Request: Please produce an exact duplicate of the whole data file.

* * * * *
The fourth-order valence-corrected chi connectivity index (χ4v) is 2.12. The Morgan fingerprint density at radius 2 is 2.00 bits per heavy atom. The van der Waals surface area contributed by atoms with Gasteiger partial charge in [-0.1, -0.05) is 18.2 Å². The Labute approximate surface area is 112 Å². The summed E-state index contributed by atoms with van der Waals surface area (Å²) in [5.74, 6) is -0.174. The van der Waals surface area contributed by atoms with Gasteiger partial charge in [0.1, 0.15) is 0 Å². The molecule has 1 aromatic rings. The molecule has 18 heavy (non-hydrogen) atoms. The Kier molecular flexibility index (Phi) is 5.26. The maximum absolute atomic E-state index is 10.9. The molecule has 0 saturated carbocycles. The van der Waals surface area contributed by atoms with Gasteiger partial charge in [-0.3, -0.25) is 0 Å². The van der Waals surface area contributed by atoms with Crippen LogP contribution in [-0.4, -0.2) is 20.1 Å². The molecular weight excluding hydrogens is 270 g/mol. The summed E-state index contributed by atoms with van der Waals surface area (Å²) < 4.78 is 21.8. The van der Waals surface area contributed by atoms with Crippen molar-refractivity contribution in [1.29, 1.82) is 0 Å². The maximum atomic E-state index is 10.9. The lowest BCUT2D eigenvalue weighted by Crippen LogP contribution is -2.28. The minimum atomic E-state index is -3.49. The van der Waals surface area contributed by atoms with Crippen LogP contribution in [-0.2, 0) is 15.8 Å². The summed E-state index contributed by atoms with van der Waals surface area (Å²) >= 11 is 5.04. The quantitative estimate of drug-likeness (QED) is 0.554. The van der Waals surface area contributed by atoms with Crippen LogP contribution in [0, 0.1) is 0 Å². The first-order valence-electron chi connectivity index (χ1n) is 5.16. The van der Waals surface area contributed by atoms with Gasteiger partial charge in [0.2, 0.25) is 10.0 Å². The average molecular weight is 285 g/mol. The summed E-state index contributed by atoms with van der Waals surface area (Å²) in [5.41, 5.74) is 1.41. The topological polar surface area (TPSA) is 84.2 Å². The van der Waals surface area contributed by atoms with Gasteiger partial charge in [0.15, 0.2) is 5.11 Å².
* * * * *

The fourth-order valence-corrected chi connectivity index (χ4v) is 2.12. The Morgan fingerprint density at radius 2 is 2.00 bits per heavy atom. The van der Waals surface area contributed by atoms with Gasteiger partial charge in [-0.1, -0.05) is 18.2 Å². The Labute approximate surface area is 112 Å². The summed E-state index contributed by atoms with van der Waals surface area (Å²) in [5.74, 6) is -0.174. The van der Waals surface area contributed by atoms with Gasteiger partial charge in [0.1, 0.15) is 0 Å². The molecule has 1 aromatic rings. The molecule has 18 heavy (non-hydrogen) atoms. The Kier molecular flexibility index (Phi) is 5.26. The maximum absolute atomic E-state index is 10.9. The molecule has 0 saturated carbocycles. The van der Waals surface area contributed by atoms with Gasteiger partial charge in [-0.3, -0.25) is 0 Å². The van der Waals surface area contributed by atoms with Crippen LogP contribution in [-0.4, -0.2) is 20.1 Å². The molecular weight excluding hydrogens is 270 g/mol. The summed E-state index contributed by atoms with van der Waals surface area (Å²) < 4.78 is 21.8. The van der Waals surface area contributed by atoms with Crippen molar-refractivity contribution in [1.29, 1.82) is 0 Å². The maximum atomic E-state index is 10.9. The lowest BCUT2D eigenvalue weighted by Crippen LogP contribution is -2.28. The minimum atomic E-state index is -3.49. The van der Waals surface area contributed by atoms with Crippen LogP contribution in [-0.2, 0) is 15.8 Å². The summed E-state index contributed by atoms with van der Waals surface area (Å²) >= 11 is 5.04. The quantitative estimate of drug-likeness (QED) is 0.554. The van der Waals surface area contributed by atoms with Crippen LogP contribution in [0, 0.1) is 0 Å². The first-order valence-electron chi connectivity index (χ1n) is 5.16. The van der Waals surface area contributed by atoms with Gasteiger partial charge in [0.2, 0.25) is 10.0 Å². The average molecular weight is 285 g/mol. The summed E-state index contributed by atoms with van der Waals surface area (Å²) in [5.41, 5.74) is 1.41. The topological polar surface area (TPSA) is 84.2 Å². The van der Waals surface area contributed by atoms with Gasteiger partial charge in [0.15, 0.2) is 5.11 Å².